The story of how a man's leather belt ended up becoming part of a backyard avocado tree in Culver City begins in Hungary.
Barbara Rona's mother died giving birth to her. Nineteen years later, the father who raised her was arrested for being a Jew and taken to a concentration camp. Then Barbara was carted off to Auschwitz, the first of four Nazi camps where she witnessed unspeakable horrors.
She and others, exhausted, sick and starving, were ordered to march endlessly. They wore rags or were stark naked, and anyone who knelt to rest was shot and dragged away.
How did Rona survive?
"A fluke," she says. "How did anyone?"
After the war, she hurried back to Hungary to see what had come of her father and the rest of her family, and the answer was worse than she could have imagined. Her father had been shot and killed three days before the camp was liberated.
"They had to dig their own ditches. And then bang, bang, bang."
Altogether, she lost 50 relatives in the Holocaust, causing her to doubt the existence of God and her own ability to cope.
But among the survivors was a young man Rona had known since childhood. When he returned from a Russian labor camp, they became close, eventually married and began planning a move to California, where relatives had resettled. First, though, was a German relocation camp, where the paperwork that was supposed to take a couple of weeks took five years. As newlyweds, they lived in a one-room barracks with 14 other people.
Finally, in 1951, they arrived in Los Angeles and set up housekeeping at 39th and Vermont. In 1956, they moved to the Culver City house where Rona still lives, and where she and her husband, Louis, rebuilt their lives. Her husband got a job as a chemist at Max Factor, and they raised three children. Their first son became a chemist, like his father. Another son is a composer, and their daughter became a teacher. Rona worked as a teacher's aide once her kids were in school and today has five grandchildren and one great-grandchild.
But even in her new life, there was unexpected loss and suffering. Her husband died of heart problems in 1976, before reaching 60, and her eldest son died 5 1/2 years ago of leukemia.
Rona has persevered with the support of family and good friends, trying to live a life of hope. About 20 years ago, she took an avocado pit from a relative's tree and nursed it to life in a cup, with toothpicks as stakes. When it grew larger, she planted it in the yard, and it shot up so quickly that it began to slump.
Rona went through her late husband's clothing and found the belt he always wore on family camping trips.
She drove a stake into the earth in the garden her husband had loved and used his belt to hold up the tree, which quickly shot up to 10 feet and then 20, with a rich annual bounty. The Hungarian native found herself making tons of guacamole, and avocado quesadillas became a family staple.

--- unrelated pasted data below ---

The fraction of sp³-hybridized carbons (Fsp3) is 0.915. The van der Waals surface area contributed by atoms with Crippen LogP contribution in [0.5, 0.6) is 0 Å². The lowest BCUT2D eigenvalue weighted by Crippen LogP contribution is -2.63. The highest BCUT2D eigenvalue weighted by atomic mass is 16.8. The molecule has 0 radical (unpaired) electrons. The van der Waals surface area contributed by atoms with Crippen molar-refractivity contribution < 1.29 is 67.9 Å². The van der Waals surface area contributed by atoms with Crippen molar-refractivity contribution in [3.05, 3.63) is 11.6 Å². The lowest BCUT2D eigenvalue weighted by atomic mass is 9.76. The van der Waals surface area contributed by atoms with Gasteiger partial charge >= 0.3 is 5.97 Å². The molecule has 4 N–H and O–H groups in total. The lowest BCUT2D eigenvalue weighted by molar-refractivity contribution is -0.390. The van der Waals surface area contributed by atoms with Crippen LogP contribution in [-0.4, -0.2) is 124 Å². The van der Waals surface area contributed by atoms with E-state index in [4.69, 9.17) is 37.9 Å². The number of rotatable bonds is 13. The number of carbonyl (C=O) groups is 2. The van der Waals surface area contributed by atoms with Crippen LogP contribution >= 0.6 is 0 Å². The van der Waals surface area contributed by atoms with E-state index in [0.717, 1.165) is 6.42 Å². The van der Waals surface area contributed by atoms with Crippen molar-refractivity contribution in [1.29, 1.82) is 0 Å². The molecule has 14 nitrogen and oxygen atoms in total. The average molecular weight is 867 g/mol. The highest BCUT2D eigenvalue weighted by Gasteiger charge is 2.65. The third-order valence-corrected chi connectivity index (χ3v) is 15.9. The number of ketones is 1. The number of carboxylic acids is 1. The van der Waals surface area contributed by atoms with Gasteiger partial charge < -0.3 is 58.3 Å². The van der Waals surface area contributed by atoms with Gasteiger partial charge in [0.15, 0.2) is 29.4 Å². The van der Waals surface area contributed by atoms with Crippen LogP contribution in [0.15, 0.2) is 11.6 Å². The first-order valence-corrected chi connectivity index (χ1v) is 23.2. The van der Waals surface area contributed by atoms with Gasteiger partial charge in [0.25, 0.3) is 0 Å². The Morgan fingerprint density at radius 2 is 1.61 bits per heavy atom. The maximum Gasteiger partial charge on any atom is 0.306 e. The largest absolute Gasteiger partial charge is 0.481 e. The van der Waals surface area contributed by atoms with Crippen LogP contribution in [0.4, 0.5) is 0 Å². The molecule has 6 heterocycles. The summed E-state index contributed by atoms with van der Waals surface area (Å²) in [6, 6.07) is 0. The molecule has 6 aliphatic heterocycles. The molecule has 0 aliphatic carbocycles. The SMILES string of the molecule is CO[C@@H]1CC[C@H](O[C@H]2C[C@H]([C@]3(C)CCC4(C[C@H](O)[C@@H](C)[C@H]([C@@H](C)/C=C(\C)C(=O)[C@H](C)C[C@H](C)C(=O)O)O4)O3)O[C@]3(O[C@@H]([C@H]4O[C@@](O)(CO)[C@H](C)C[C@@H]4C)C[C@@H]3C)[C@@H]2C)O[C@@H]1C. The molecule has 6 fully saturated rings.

Over time, the tree grew into the belt, as if absorbing the leather into its being. It's still there today, most of it swallowed into the trunk. But a section of the belt, including the buckle, still dangles free, a reminder of the long journey Barbara Rona and her husband made together, and a symbol of their resurrection.
It was tough, though, for Rona to maintain the garden as she grew older. Then, a few years ago, an opportunity arose. The Hungarian government began offering compensation payments to Holocaust survivors who lost loved ones. At first, Rona refused the money.
"I felt $2,000 was not going to pay for my father's life," she said.
But her son and daughter urged her to take the payment and use it for a tribute to him. Rona agreed, and the idea of a new garden as a sign of rebirth took hold.
Her husband's rotting workshop was removed, and Rona placed a stone from its foundation on his grave at the cemetery. She had the backyard grass removed and replaced it with agave and other native plants, making a trail to a bench near the avocado tree.
And now, with the warm spring sun of the last couple of weeks, the new garden is in bloom for the first time. A plum tree is blossoming, and orange and lemon trees are taking root. The tribute to her father is laid out in a way that frames the avocado tree that honors her husband.
Rona finds moments of peace out there, but the past is ever near.
"No matter how many books you read, you cannot imagine it," she said. "You cannot imagine what I went through."
The grandchildren have been spared the details, she said, for the sake of their mental health.
When I asked about her own, she shrugged. "What is a normal person?" she asked. "There's no such thing."
The woman who once found the strength to keep marching, to survive, sat in her garden on a beautiful day last week, close to the spirit of loved ones. A comforting quiet settled in and she smiled as she gazed up, through the trees, at the deep, eternal sky.